|Perdew, Gary - PURDUE UNIV|
|Abbott, Barbara - US ENVIRONMENTAL PROT AGY|
Submitted to: Hybridoma
Publication Type: Peer Reviewed Journal
Publication Acceptance Date: September 21, 1995
Publication Date: N/A
Interpretive Summary: Dioxin is a highly toxic chemical that is found as an unwanted contaminant is various industrial processes. Exposure to dioxin has been shown to result in shrinkage of the thymus, a wasting syndrome, birth deformities, and tumor production. All of these effects are thought to be controlled by binding of the dioxin molecule to a receptor within the cell. This receptor ris referred to as the Ah receptor. In order to study this receptor and determine how the dioxin-Ah receptor complex result in such a diverse set of biological responses, it is necessary to have a probe for the receptor. In this paper we describe such a probe. The probe we developed is an antibody. Antibodies are proteins found in the blood that have the ability to bind to specific molecules. We engineered the production of antibodies that bind specifically with the dioxin Ah receptor. These antibody probes will have wide application as tools to study the effects of exposure to these highly toxic chemicals.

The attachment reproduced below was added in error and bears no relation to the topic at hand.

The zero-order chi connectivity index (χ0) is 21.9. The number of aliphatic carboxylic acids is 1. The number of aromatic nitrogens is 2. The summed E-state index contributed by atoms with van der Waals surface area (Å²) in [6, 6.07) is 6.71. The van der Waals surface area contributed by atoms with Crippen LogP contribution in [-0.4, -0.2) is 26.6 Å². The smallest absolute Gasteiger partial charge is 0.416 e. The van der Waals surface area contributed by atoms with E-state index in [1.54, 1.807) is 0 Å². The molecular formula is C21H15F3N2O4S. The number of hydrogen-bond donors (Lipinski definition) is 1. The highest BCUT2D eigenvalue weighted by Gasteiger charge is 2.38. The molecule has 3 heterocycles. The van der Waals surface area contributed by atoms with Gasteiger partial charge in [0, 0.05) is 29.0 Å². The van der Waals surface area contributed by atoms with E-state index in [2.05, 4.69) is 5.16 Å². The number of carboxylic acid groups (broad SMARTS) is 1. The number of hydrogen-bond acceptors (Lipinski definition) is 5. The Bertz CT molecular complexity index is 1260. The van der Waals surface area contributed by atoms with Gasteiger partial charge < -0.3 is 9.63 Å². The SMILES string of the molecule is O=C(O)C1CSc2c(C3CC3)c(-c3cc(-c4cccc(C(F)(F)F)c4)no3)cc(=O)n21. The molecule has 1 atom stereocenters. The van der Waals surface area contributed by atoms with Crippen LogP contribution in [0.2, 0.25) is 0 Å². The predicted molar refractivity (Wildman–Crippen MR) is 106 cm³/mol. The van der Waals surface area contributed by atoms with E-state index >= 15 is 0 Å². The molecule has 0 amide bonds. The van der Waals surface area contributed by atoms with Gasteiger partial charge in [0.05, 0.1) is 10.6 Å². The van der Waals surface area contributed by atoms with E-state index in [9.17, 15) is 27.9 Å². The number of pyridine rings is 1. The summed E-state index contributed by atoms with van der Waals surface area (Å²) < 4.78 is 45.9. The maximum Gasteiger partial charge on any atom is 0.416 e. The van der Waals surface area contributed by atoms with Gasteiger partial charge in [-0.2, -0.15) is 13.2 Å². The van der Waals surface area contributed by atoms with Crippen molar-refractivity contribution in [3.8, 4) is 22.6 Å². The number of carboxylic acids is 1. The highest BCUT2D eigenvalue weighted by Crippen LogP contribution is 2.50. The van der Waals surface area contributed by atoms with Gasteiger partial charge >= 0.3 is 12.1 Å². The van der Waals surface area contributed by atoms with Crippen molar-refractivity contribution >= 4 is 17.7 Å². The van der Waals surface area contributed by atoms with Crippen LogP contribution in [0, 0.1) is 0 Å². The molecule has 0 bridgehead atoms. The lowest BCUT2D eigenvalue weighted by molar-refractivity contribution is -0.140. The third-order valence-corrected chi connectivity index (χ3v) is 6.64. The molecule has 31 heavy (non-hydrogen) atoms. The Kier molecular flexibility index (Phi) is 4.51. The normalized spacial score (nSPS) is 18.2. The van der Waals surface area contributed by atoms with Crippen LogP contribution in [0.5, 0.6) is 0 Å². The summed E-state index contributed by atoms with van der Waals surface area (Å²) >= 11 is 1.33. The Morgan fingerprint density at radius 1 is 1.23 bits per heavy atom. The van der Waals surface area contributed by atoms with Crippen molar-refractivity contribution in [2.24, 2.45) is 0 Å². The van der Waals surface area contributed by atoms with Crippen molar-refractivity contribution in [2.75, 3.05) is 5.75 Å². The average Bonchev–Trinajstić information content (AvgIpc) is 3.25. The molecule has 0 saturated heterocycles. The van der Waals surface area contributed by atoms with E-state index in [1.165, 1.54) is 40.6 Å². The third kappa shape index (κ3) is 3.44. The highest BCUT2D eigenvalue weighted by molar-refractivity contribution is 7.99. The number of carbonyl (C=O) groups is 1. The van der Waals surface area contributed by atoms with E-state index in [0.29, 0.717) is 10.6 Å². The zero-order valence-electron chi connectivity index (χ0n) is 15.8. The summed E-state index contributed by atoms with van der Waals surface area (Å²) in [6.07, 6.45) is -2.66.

Technical Abstract: Six hybridomas secreting monoclonal antibodies that are specific for the N-terminal peptide sequence of the murine Ah receptor were isolated. These antibodies bind with high specificity to the Ah receptor on protein blots of Hepa 1c1c7 cytosol. Three IgG1 antibodies (Rpt 1,2,and 3) were capable of detecting 2 ng of receptor using peroxidase-goat anti-mouse IgG antibody yconjugate on a protein blot. Monoclonal antibody Rpt9 exhibited the greatest ability to immunoprecipitate the nondenatured 9S form of the Ah receptor and to visualize the AhR on liver tissue sections using immunohistochemical techniques. All of the monoclonal antibodies produced were able to bind to the mouse, rat, and human Ah receptor. These monoclonal antibodies should be useful in a wide number of applications in the study of Ah receptor biochemistry.